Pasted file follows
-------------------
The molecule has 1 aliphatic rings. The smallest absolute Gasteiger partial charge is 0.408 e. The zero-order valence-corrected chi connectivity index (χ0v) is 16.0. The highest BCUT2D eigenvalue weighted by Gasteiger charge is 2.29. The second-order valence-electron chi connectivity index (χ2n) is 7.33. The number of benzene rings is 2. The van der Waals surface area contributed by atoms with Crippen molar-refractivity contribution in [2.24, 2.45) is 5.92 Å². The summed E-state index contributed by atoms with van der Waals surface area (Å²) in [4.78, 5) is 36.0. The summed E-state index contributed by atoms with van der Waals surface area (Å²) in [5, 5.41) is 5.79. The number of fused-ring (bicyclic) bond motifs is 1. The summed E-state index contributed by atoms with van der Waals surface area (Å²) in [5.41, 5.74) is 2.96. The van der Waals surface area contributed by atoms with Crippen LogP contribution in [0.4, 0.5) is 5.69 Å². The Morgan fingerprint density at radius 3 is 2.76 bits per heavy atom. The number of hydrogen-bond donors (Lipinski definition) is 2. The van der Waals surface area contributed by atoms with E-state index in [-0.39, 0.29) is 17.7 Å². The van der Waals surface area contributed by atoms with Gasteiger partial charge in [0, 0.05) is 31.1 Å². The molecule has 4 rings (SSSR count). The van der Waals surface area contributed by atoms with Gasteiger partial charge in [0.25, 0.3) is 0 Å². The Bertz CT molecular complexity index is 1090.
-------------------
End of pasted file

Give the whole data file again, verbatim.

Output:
The molecule has 1 aliphatic rings. The smallest absolute Gasteiger partial charge is 0.408 e. The zero-order valence-corrected chi connectivity index (χ0v) is 16.0. The highest BCUT2D eigenvalue weighted by Gasteiger charge is 2.29. The second-order valence-electron chi connectivity index (χ2n) is 7.33. The number of benzene rings is 2. The van der Waals surface area contributed by atoms with Crippen molar-refractivity contribution in [2.24, 2.45) is 5.92 Å². The summed E-state index contributed by atoms with van der Waals surface area (Å²) in [4.78, 5) is 36.0. The summed E-state index contributed by atoms with van der Waals surface area (Å²) in [5, 5.41) is 5.79. The number of fused-ring (bicyclic) bond motifs is 1. The summed E-state index contributed by atoms with van der Waals surface area (Å²) in [5.41, 5.74) is 2.96. The van der Waals surface area contributed by atoms with Crippen LogP contribution in [0.4, 0.5) is 5.69 Å². The Morgan fingerprint density at radius 3 is 2.76 bits per heavy atom. The number of hydrogen-bond donors (Lipinski definition) is 2. The van der Waals surface area contributed by atoms with E-state index in [-0.39, 0.29) is 17.7 Å². The van der Waals surface area contributed by atoms with Gasteiger partial charge in [0, 0.05) is 31.1 Å². The molecule has 4 rings (SSSR count). The van der Waals surface area contributed by atoms with Gasteiger partial charge in [0.25, 0.3) is 0 Å². The Bertz CT molecular complexity index is 1090.